Nicki Minaj is an example of what it means to be truly “thick.” Granted, she’s full of plastic, but it serves her well. There’s no comparison between Minaj’s physique and singer/rapper Lizzo’s. Both women have been called “thick” by the media, but in reality, Lizzo is morbidly obese, while Minaj has attractive, “healthy” curves. See the difference? It’s time for us to STOP blurring these lines.

I’m getting tired of going to the gym and seeing the cardio area flooded with a bunch of Beckys. Hell, these days, I’ve even noticed more Latin and Asian American women banging out squats and dumbbell curls like they’re training to be part of a race war.

Meanwhile, there’s always a few chunky black chicks wearing “Ivy Park” who spend the whole time browsing social media on their phones, while they peddle extra slow on a recumbent bike.

Don’t get me wrong, I’ve seen a few exceptions – but they’re few compared to the number of Rhinos that park their fat asses on a weight bench and literally do nothing. That ain’t why it’s called a “weight” bench. I’m just sayin’.

I watched in awe from my car window one morning as a young white woman jogged uphill like she was a fugitive trying to outrun the feds. She ran without stopping or breaking her stride – all while pushing two small children in a large stroller. It was 5:30 am, the sun was barely visible, and I was inspired. “This chick deserves a fucking trophy,” I mused.

That’s right, after giving birth TWICE, her body was still fit, trim and surprisingly very attractive.

I didn’t watch for too long. My car was parked in a predominantly white neighborhood, and I’m a Negro. The cops were only a phone call away. So I took one final glance and drove away – quickly.

This moment caused me to reflect on the encounters I’ve had with my female clients over the last 10 years. Eighty percent have been African American – and when I would ask them to describe their body type, they would always call themselves “thick.”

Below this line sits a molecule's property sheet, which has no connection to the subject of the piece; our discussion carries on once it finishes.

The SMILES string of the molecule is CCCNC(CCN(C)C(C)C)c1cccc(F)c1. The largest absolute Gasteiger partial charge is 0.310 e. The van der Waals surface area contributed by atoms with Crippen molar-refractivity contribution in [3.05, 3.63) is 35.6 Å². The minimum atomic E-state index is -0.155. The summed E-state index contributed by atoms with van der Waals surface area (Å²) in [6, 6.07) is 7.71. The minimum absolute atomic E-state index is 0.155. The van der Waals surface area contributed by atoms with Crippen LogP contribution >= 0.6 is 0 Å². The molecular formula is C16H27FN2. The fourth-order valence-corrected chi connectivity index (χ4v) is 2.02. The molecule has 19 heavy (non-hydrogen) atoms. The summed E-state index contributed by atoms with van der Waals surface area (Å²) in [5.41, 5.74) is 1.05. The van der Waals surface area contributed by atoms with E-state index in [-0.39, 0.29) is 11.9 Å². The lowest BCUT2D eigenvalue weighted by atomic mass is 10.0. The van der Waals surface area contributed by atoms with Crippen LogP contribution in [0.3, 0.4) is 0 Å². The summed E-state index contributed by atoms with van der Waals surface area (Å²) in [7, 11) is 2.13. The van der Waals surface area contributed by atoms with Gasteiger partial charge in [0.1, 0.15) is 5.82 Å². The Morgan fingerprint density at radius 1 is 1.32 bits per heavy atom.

I’m even more bothered with the excuses sisters typically make to justify their size, like:

“I’m still carrying the weight I gained when I was pregnant.”

“My man likes me this size.”

“I’m ‘curvy’ not fat.”

“I ain’t tryna be skinny like them white girls.”

“Healthy food is too expensive.”

“I got too much going on to exercise.”

“I ain’t gone let society dictate how I feel about my body.”

“They got sexy clothes for big girls now.”

“Popeye’s just came out with that new chicken sandwich – it be calling me.”

The list goes on and on …

I wanna be clear – if you’re suffering from an illness that’s causing you to be fat, then you get a pass. Also, I’m not your prototypical douchebag trainer who goes around body shaming fat people. I’m certainly not perfect. I have flaws too.

However, there’s an epidemic of obesity ripping through the black community, and it appears to be particularly severe among black women. As a fitness and health advocate, it’s my job to be critical of this issue. And as a nigga with eyes, I can’t take this shit anymore.

obesity, poor health, black woman, thick, fat, overweight, diabetes
Gabourey Sidibe has always been a proponent of self-love, no matter your size. But after years of trying to lose weight naturally and then being diagnosed with Type 2 diabetes, the Empire actress decided to undergo laproscopic bariatric surgery.

I also quickly wanna focus on a few black celebrities who used to be “fat and proud.” People like Monique, Queen Latifah, Gabourey Sidibe, Amber Riley, Ruben Studdard, and have you seen Lavell Crawford lately? They’ve all lost significant amounts of weight compared to when they first entered show business, probably with encouragement from their doctors and loved ones.

Why would they make the effort to slim down unless it was necessary for their health and longevity?

Obesity shouldn’t be viewed as a fashion trend or an example of what it means to have “self-love.” It should be defined as a characteristic of laziness, carelessness, ignorance, and above all, poor health.

It may seem like I’m being too harsh on “big girls,” especially with how sensitive our nation has become to issues like this one.

But aren’t sisters always asking black men to show more concern for their well being?

Well, this is my contribution – take y’alls asses to gym.

cory a haywood

The Black Hat is written by  Southern California based Cory A. Haywood, a freelance writer and expert on Negro foolishness. Contact him via: [email protected] and/or visit his blog:, or send him a message on Twitter: @coryahaywood